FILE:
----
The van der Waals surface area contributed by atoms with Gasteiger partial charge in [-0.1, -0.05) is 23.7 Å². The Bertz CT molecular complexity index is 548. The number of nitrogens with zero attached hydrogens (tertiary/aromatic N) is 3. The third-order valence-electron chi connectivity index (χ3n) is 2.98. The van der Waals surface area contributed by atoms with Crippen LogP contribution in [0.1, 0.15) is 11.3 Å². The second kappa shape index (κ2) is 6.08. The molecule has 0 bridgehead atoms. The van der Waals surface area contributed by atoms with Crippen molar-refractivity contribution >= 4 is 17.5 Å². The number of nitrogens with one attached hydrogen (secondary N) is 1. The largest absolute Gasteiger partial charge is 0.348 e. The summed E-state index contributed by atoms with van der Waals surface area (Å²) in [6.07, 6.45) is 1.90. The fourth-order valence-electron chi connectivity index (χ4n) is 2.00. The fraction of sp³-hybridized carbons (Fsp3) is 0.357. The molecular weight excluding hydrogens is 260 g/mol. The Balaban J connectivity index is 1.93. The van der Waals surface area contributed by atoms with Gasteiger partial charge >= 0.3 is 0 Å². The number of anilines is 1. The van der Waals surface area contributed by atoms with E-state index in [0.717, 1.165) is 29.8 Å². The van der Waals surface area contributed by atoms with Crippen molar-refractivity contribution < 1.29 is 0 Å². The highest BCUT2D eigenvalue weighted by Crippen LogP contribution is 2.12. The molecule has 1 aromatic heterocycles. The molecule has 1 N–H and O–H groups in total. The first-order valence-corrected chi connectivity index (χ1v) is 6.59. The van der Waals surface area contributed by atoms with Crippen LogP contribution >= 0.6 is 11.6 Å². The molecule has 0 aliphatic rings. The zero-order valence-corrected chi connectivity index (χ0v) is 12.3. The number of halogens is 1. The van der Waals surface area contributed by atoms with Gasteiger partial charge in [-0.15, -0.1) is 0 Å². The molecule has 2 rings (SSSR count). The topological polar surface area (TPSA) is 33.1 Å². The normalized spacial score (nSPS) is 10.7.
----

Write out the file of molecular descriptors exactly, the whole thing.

The van der Waals surface area contributed by atoms with Gasteiger partial charge in [-0.1, -0.05) is 23.7 Å². The Bertz CT molecular complexity index is 548. The number of nitrogens with zero attached hydrogens (tertiary/aromatic N) is 3. The third-order valence-electron chi connectivity index (χ3n) is 2.98. The van der Waals surface area contributed by atoms with Crippen LogP contribution in [0.1, 0.15) is 11.3 Å². The second kappa shape index (κ2) is 6.08. The molecule has 0 bridgehead atoms. The van der Waals surface area contributed by atoms with Crippen molar-refractivity contribution >= 4 is 17.5 Å². The number of nitrogens with one attached hydrogen (secondary N) is 1. The largest absolute Gasteiger partial charge is 0.348 e. The summed E-state index contributed by atoms with van der Waals surface area (Å²) in [6.07, 6.45) is 1.90. The fourth-order valence-electron chi connectivity index (χ4n) is 2.00. The fraction of sp³-hybridized carbons (Fsp3) is 0.357. The molecular weight excluding hydrogens is 260 g/mol. The Balaban J connectivity index is 1.93. The van der Waals surface area contributed by atoms with Gasteiger partial charge >= 0.3 is 0 Å². The number of anilines is 1. The van der Waals surface area contributed by atoms with E-state index in [0.717, 1.165) is 29.8 Å². The van der Waals surface area contributed by atoms with Crippen molar-refractivity contribution < 1.29 is 0 Å². The highest BCUT2D eigenvalue weighted by Crippen LogP contribution is 2.12. The molecule has 1 aromatic heterocycles. The molecule has 1 N–H and O–H groups in total. The first-order valence-corrected chi connectivity index (χ1v) is 6.59. The van der Waals surface area contributed by atoms with Crippen LogP contribution >= 0.6 is 11.6 Å². The molecule has 0 aliphatic rings. The zero-order valence-corrected chi connectivity index (χ0v) is 12.3. The number of halogens is 1. The van der Waals surface area contributed by atoms with Gasteiger partial charge in [-0.15, -0.1) is 0 Å². The molecule has 2 rings (SSSR count). The topological polar surface area (TPSA) is 33.1 Å². The normalized spacial score (nSPS) is 10.7.